nytheatre.com review by Michael Criscuolo
August 16, 2008
David McGee's whimsical new play, Mare Cognitum, asks both its characters and its audience to take big leaps of faith. For the trio of twentysomethings at the center of this poignant dramedy, it's a matter of believing in the possibility of positive change. Theatergoers, on the other hand, must believe in the magic of the theatre to transport them wherever it wants to. Whether it's the characters or the audience (maybe—hopefully—it's both), whoever takes those leaps will be treated to a unique and gratifying experience courtesy of this lovely new production from Theatre of the Expendable.
Mare Cognitum (the definition of which can be found here) wastes no time establishing its backdrop—a rally protesting some proposed-yet-unspecified government bombing—and its probing protagonists, three roommates who share an apartment. Impulsive Lena attends the protest with idealistic brio, her mantra being, "Think globally. Act locally." Jeff intends to go but drags his heels and never leaves the house. Thomas, the resident skeptic, skips the rally and goes on a job interview instead. Together, they make up an intellectual triumvirate that debates, among other things, the effectiveness of organized protest, the banality of job interviews, and the therapeutic value of going to confession. (You can tell they're all recent college graduates because they stretch ideas to their limits.)
Then, the government starts dropping those bombs and the roommates become fed up with the world. So they build a homemade rocket ship and fly themselves to the moon.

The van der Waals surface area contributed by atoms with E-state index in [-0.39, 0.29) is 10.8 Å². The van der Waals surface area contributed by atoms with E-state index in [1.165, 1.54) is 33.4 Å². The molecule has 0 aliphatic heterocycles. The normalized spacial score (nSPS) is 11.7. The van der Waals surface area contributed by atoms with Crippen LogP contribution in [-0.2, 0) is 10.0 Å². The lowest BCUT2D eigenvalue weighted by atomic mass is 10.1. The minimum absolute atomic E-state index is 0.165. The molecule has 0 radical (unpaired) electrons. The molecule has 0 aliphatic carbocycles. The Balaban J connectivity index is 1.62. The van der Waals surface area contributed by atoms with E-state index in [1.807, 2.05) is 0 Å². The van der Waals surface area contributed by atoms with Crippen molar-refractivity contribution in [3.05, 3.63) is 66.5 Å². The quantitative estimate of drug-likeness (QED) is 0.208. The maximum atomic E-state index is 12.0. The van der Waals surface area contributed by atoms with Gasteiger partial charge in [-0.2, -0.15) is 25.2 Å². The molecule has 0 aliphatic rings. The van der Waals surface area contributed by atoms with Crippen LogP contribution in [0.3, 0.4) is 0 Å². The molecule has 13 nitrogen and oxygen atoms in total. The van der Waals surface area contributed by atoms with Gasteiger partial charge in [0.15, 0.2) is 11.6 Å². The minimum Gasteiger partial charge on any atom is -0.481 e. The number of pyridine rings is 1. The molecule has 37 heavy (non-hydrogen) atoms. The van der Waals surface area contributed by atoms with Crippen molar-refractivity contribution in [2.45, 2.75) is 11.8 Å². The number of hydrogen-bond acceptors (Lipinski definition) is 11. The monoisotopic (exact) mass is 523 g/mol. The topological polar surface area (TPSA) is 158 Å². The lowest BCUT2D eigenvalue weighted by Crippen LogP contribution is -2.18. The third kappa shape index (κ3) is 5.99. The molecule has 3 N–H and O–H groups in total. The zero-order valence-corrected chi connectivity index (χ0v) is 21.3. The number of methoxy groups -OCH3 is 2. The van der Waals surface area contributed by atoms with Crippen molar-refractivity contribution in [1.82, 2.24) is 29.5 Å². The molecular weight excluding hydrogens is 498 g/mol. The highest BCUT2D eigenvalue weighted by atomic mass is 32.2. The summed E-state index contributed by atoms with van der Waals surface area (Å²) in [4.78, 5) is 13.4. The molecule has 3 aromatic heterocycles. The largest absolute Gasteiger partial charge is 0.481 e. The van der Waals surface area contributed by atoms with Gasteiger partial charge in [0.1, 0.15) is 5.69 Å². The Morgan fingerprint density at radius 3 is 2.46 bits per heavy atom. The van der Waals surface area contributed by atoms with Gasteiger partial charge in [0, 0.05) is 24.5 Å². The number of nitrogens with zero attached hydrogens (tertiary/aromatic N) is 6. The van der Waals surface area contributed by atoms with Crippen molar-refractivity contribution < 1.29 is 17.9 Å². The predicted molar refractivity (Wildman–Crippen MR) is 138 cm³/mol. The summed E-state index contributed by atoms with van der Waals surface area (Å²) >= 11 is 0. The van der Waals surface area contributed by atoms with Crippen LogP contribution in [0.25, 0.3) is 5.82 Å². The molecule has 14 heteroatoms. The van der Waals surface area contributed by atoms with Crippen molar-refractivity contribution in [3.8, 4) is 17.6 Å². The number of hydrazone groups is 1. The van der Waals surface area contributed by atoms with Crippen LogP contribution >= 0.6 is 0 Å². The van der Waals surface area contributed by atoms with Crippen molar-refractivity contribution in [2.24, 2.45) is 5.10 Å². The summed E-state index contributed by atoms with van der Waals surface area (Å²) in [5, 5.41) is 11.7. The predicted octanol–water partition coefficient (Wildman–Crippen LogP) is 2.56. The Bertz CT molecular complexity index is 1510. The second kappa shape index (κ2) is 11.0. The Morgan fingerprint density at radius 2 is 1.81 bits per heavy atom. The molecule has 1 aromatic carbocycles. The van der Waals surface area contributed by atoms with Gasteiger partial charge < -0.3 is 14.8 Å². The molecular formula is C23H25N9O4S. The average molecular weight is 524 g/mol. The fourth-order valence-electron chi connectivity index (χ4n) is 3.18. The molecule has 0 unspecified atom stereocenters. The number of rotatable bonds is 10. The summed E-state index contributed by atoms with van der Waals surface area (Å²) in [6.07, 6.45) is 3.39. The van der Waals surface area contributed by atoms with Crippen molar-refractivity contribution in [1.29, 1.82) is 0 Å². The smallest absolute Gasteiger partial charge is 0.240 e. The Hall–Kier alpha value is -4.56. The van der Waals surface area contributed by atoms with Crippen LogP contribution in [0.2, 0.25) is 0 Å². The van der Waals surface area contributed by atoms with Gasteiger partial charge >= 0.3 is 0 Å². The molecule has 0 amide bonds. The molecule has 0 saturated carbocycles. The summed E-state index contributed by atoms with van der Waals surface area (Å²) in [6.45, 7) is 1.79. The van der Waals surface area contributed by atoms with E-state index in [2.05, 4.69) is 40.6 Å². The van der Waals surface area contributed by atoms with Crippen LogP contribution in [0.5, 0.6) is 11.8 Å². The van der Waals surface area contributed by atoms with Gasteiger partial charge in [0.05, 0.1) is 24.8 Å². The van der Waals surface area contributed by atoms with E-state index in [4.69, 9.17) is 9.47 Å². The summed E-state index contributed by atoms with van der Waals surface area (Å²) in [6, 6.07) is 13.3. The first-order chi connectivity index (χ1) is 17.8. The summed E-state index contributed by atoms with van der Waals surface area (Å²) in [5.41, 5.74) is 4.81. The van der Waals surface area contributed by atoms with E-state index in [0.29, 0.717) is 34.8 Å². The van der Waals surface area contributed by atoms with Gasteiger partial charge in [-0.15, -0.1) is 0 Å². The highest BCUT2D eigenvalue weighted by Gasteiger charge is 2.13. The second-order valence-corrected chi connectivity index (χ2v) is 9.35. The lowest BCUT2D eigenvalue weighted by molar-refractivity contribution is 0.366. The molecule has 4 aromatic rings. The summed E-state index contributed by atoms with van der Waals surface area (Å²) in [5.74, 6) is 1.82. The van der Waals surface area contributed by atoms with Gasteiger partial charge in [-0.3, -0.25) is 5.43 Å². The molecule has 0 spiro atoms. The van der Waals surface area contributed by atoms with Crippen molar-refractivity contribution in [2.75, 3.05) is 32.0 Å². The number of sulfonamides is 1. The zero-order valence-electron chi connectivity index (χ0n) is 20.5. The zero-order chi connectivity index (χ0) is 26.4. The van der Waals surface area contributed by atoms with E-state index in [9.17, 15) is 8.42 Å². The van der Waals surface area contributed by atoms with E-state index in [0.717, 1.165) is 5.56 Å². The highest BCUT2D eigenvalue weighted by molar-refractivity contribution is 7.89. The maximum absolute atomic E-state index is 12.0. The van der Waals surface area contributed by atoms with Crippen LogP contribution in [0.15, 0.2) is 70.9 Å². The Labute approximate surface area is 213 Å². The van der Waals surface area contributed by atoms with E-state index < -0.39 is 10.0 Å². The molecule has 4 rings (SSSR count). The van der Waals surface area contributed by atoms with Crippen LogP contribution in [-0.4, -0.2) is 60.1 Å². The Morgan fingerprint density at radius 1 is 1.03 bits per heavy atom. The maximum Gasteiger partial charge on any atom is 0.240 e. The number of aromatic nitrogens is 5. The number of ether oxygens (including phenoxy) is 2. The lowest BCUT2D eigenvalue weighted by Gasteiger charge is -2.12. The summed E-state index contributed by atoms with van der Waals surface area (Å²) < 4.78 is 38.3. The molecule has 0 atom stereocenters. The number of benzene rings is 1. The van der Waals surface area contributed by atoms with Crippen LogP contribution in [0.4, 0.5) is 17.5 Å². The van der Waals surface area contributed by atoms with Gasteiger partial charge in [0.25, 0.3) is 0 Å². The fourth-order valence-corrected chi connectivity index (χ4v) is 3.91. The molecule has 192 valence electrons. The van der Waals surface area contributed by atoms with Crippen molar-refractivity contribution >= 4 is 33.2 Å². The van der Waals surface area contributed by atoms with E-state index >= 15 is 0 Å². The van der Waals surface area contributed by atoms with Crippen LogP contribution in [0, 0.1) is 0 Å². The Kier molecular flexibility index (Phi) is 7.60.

Wait a minute. Do they really?
Well, that's up to the viewer. McGee and director Jesse Edward Rossbrow ingeniously construct the event to be interpreted either way. Whichever way the spectator goes with it hinges on whether one requires a logical explanation or not. (I, personally, found that I did not. I took the leap.) Regardless, Mare Cognitum follows the moon flight with a larger point about the noisy intrusiveness of modern life thwarting all attempts at such big dreaming.
The effectiveness of Theatre of the Expendable's lovely production lies in the clarity and simplicity of its vision. Flashback events get re-enacted and locations seemingly change with almost no confusion thanks to Solomon Weisbard's subtle and evocative lighting design, and Rossbrow's lucid, confident direction. The acting follows suit with a funny and beautifully nuanced performance from Kyle Walters as Jeff. His expert work here, as a young man who wants to participate in life but can never quite find it in himself to join the fray, ought to put him on many a theatergoer's future watch list. Devon Caraway excels as the spunky Lena, endowing her gung ho optimism with authenticity. As Thomas, Justin Howard brings up the rear with some well-played snarky pragmatism.
But, ultimately, Mare Cognitum is about faith and magic, and theatergoers who give in to either/or both will feel as if they've left this world for a time and flown to another.